With the deluge of new and interesting bits and bytes all vying for attention, the human brain has yet to develop an effective mechanism at filtering new information and experiences. Instead, the brain is forced to dedicate more and more “processing power” to these new experiences, thus stretching the perception of how much time has passed. For example, when a person finds themselves placed into an incredibly stressful or dangerous situation, their perception of how long that moment lasted will be warped due to how much harder their brain was working to process the event. In contrast, a task that a person has completed hundreds or even thousands of times before will appear to fly by in the blink of an eye.
This phenomenon is measurable through experiments asking participants to estimate the amount of time that has passed when isolated from any sort of timekeeping devices like clocks or phones. In multiple experiments, a pattern quickly emerged relating to the subjects age. The younger a subject was, the more accurately they were able to gauge how much time had passed. In a group aged 19 to 24 were able to predict when three minutes had passed to within an average margin of error of three seconds. The group of people aged 60 to 80 who attempted the same task were off by a multiple of 10, at a margin of error that averaged 40 seconds.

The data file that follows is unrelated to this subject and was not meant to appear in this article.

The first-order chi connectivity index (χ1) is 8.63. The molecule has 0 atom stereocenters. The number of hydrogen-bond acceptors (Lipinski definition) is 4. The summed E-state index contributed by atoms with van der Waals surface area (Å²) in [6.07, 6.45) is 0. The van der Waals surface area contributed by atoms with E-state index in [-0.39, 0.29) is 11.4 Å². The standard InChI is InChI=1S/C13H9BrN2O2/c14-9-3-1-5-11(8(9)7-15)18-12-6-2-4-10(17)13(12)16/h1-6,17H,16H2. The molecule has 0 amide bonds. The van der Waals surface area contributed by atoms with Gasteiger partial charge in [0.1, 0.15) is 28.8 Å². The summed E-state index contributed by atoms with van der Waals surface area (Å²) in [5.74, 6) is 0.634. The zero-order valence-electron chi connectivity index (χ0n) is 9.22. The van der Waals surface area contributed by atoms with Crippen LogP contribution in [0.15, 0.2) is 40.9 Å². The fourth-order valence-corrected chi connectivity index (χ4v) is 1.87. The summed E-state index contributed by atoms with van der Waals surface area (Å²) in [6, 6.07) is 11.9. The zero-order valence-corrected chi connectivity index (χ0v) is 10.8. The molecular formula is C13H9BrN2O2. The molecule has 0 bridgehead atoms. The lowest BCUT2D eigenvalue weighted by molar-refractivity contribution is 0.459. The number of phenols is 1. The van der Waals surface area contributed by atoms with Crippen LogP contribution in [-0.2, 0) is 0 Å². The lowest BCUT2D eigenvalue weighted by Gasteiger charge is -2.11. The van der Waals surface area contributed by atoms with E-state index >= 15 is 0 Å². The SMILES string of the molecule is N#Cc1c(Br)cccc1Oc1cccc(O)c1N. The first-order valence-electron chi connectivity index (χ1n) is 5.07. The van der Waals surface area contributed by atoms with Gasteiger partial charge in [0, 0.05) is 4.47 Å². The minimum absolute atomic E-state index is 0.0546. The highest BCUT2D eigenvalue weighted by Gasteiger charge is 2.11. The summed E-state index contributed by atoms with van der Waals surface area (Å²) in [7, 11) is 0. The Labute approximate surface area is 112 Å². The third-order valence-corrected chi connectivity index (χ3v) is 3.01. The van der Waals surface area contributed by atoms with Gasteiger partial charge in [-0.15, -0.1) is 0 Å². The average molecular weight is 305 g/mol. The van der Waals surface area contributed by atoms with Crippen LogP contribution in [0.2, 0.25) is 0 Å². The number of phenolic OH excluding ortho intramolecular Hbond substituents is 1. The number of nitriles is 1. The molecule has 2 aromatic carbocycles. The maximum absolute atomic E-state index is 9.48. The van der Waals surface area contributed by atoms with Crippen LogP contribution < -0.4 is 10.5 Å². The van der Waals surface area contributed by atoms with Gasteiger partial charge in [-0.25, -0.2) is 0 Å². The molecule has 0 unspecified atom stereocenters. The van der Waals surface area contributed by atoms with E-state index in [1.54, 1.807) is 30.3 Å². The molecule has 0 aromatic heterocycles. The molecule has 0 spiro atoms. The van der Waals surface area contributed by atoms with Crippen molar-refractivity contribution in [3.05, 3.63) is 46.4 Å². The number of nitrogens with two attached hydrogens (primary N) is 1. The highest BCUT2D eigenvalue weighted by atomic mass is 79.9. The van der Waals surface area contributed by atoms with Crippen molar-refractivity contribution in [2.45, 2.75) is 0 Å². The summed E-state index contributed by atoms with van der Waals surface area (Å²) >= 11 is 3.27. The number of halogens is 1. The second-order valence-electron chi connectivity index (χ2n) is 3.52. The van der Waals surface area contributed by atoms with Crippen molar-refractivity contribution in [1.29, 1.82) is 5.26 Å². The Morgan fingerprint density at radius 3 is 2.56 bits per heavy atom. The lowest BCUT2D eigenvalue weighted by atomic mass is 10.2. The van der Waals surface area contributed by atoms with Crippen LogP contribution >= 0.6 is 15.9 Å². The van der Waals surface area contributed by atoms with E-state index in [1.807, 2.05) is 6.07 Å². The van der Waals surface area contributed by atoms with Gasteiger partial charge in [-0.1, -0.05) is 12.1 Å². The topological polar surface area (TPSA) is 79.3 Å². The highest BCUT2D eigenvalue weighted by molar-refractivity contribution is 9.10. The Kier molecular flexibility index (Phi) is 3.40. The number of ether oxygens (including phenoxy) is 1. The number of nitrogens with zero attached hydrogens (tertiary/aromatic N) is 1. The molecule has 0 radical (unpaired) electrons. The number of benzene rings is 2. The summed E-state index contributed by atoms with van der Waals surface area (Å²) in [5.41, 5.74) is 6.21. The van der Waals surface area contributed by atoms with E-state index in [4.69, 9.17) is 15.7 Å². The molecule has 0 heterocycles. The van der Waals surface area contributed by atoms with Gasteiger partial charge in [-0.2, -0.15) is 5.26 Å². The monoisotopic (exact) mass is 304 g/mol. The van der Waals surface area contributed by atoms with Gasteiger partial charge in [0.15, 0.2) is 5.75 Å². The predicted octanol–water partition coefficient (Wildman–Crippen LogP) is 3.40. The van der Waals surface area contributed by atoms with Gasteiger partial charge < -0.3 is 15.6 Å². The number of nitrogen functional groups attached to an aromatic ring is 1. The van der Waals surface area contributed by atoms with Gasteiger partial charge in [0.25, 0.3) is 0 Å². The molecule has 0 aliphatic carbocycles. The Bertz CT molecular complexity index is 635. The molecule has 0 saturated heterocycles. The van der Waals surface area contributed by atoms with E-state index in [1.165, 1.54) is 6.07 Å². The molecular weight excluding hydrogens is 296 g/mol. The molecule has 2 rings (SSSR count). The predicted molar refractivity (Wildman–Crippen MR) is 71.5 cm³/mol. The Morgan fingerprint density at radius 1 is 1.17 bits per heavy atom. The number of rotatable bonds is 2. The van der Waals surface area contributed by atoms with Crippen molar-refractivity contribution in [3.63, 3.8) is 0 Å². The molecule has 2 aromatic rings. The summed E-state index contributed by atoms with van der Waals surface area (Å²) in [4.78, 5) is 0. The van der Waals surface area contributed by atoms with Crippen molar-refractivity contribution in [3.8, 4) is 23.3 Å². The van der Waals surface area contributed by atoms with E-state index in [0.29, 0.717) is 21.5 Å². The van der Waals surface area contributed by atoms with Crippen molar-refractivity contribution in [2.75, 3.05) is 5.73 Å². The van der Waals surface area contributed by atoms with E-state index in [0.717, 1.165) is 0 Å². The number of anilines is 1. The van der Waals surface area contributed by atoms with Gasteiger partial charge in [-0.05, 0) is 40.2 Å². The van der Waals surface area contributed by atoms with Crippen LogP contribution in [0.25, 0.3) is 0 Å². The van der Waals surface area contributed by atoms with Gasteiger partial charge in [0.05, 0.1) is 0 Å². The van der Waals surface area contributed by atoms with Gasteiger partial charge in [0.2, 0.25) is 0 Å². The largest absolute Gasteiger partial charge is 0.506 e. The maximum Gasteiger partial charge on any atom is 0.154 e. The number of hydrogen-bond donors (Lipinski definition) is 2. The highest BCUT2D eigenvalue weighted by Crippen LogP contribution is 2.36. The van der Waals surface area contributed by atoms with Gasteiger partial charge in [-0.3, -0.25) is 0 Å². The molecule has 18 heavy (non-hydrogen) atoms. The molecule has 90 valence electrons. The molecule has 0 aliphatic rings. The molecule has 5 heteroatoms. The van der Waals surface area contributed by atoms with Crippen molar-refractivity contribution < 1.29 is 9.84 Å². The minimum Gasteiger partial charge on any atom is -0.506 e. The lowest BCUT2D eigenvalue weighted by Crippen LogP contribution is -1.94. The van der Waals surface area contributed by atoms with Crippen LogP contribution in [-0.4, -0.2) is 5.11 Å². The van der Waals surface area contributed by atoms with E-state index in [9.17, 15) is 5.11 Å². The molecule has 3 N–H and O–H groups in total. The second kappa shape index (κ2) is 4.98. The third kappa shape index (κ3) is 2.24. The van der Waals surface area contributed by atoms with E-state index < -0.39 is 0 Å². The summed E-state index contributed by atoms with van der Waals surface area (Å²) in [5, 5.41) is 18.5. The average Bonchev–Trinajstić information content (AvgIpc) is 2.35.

The reasons that cause this discrepancy aren’t totally understood, but are thought to stem from dropping dopamine levels as the brain grows older. Another possible explanation is that the younger we are, the longer time is perceived because it is a larger portion of our lives. A year to an 8 year-old is one eighth of their life, while a year to an 80 year-old is an eightieth of their life. The larger the portion of one’s life, the longer it takes to pass.